On November 6, 2014, I wrote that “Larry Hogan should do this on Day 1“:
When Larry Hogan becomes governor these O’Malley signs should come down and not be replaced with Hogan ones. The production and installation of these signs might be a small number relative to the overall state budget, but the symbolism is important. It would be further proof of Hogan’s commitment to efficient stewardship of the taxes paid by the hard-working people of Maryland.
I wrote it when I did to make sure that it was seen by Hogan’s transition team in time to forestall any eager bureaucrat in the State Highway Administration from ordering the signs in advance if the incoming governor wanted to make this move.
Months later and just days from Hogan’s inauguration, Thomas Firey of the Maryland Public Policy Institute wrote this on January 15:
Many broad, difficult policy decisions will lie ahead of Larry Hogan when he is inaugurated next week as Maryland’s 62nd governor. But one small, simple action that he could take immediately would have large symbolic value: instruct the State Highway Administration and other agencies to remove and recycle the current “Martin O’Malley, Governor” placards from Maryland’s roadway “Welcome” signs and not replace them.
The placards are of no importance to travelers; I want to know when I cross a state line, but I can’t imagine ever needing to know who the state’s governor is. The cost savings from not changing the placards would be relatively small—perhaps a few hundred dollars per sign—but it’s senseless for Maryland to spend transportation funds on such irrelevant information.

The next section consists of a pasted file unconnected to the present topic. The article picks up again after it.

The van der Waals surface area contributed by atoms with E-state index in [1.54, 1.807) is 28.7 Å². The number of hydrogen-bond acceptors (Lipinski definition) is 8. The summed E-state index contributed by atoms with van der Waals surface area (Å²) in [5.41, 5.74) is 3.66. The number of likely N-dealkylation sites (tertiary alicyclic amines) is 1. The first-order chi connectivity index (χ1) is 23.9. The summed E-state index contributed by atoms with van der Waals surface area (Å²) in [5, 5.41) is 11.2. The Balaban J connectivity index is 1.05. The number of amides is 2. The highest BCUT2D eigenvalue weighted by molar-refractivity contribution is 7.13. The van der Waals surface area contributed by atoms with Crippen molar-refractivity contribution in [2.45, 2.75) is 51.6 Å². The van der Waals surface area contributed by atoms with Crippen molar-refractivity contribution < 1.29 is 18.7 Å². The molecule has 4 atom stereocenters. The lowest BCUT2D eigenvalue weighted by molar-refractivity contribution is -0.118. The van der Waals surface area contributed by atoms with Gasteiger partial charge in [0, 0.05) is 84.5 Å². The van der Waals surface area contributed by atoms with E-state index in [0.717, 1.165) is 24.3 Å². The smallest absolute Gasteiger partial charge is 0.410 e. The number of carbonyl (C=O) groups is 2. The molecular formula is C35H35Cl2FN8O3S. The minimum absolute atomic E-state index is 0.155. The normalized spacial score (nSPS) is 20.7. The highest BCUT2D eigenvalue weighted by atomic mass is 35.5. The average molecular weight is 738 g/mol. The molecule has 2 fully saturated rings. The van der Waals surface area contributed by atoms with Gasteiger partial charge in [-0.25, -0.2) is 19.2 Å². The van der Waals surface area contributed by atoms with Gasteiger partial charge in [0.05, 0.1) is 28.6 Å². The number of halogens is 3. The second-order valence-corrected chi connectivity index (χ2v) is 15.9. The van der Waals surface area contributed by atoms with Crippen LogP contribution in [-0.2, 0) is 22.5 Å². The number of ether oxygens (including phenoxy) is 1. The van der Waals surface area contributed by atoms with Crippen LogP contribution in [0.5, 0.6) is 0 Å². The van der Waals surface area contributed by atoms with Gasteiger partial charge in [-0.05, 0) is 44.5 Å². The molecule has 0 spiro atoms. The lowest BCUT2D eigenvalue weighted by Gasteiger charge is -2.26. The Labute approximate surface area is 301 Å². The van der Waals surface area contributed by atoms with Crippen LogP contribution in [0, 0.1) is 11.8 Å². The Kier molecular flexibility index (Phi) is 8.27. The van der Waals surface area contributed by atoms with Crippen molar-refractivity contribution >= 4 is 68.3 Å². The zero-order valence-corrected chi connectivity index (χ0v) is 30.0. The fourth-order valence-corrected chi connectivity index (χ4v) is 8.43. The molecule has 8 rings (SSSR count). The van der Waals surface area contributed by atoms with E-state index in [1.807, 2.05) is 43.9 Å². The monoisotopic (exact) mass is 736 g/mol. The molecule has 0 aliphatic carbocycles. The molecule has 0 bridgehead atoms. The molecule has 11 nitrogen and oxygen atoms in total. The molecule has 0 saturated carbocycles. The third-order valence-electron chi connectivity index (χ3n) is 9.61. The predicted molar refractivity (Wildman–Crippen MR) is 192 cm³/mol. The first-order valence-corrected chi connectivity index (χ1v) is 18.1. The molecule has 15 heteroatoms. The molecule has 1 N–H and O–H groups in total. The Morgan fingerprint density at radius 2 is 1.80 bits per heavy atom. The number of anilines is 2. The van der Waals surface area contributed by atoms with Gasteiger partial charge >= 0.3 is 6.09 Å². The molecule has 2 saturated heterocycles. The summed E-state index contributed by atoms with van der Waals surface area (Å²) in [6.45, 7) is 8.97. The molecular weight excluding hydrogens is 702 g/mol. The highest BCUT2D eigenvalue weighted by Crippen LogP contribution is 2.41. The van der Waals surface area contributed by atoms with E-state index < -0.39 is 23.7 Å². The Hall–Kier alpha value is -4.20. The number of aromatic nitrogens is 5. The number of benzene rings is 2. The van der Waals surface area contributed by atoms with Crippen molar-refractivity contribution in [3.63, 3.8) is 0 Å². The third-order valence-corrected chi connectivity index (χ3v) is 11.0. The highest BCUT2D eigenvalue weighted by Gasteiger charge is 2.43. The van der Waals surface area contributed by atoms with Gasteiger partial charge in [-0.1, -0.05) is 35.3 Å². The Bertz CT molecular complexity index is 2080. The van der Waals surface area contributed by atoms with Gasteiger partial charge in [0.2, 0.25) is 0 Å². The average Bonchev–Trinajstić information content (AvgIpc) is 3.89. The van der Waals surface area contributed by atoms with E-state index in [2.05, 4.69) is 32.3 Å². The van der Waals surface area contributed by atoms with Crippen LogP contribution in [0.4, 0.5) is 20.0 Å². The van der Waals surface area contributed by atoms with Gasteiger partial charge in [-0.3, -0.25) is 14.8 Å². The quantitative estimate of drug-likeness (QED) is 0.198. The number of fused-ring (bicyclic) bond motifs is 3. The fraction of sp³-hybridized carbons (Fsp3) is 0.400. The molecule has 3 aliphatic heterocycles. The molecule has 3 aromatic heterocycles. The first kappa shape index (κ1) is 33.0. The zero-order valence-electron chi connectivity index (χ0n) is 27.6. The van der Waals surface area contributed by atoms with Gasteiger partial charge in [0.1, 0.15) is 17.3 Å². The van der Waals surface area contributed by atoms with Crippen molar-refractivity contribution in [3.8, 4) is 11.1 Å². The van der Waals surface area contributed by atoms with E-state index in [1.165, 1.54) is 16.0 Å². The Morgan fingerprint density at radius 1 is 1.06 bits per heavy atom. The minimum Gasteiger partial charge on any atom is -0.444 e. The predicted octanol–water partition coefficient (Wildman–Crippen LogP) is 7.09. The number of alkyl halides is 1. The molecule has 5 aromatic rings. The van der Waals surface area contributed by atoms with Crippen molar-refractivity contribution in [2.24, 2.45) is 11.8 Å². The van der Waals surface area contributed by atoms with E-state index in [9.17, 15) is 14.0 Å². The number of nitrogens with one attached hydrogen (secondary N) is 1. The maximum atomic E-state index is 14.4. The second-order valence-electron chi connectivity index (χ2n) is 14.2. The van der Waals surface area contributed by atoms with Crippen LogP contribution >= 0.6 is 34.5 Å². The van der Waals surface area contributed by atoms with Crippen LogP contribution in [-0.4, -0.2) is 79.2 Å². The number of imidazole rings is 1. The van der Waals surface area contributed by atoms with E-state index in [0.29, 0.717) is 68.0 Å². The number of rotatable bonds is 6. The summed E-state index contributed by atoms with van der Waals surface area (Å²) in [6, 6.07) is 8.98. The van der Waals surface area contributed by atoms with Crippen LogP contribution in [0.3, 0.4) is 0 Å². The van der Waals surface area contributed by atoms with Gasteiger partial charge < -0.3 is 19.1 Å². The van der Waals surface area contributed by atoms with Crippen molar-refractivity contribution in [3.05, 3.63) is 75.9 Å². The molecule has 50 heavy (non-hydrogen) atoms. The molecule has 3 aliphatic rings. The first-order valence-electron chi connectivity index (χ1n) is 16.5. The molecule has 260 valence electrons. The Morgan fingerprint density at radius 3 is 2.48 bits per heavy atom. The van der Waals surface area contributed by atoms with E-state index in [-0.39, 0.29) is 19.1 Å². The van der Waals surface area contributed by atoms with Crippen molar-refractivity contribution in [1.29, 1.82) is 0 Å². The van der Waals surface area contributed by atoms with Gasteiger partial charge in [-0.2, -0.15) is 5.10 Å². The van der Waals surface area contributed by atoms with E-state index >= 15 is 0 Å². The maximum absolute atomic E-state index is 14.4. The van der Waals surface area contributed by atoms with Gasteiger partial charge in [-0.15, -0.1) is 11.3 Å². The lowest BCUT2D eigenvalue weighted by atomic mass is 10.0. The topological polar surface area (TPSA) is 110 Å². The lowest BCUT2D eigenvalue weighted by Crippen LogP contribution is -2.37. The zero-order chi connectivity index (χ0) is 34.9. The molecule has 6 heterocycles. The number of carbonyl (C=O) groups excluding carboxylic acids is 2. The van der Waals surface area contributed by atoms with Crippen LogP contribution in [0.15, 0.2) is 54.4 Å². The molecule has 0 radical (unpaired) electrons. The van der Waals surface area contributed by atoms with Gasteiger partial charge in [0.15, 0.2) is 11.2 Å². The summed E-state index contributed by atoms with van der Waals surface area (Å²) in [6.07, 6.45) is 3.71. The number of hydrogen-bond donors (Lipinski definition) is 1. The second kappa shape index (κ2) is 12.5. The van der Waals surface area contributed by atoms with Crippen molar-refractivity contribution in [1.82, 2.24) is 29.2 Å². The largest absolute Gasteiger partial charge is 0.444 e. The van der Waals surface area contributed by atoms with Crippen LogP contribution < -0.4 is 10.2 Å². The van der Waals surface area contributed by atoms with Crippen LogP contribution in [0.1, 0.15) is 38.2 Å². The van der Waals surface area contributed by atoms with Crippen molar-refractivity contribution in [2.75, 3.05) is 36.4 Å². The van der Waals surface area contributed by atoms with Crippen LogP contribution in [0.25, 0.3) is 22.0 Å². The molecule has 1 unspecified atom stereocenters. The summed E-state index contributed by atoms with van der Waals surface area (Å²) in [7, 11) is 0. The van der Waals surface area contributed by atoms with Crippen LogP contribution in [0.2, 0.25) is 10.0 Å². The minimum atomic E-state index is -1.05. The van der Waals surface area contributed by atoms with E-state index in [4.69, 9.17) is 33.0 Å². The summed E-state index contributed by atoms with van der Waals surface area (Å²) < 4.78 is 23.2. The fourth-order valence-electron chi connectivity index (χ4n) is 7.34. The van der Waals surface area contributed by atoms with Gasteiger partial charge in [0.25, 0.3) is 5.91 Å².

The MPPI’s tag line on their site is “New Ideas to Better the Old Line State” and I appreciate them endorsing my new idea (and I would have appreciated a link or mention as well.)
As I mentioned in November, this idea has been germinating in my mind since O’Malley first took office in 2007 and the media reports mentioned that the signs were swapped out simultaneously with his oath of office, as I recall. It fits in squarely with what Hogan ran on, in my opinion, and it would help set the tone for his administration right from the beginning. Hopefully, it’s something that happens and I hope that bringing it up in November helped start the ball rolling if it does happen. The endorsement by Firey and MPPI would help give the idea further credibility as we head to next week’s inauguration.
Quinton is a native South Carolinian who has lived in Baltimore since 2006. He is a recent convert to the Catholic Church and is active in the Knights of Columbus. He has been involved in the pro-life movement nationally and locally since 2010.
Quinton is a veteran who served as an intelligence analyst in the Army National Guard. He is also an Eagle Scout.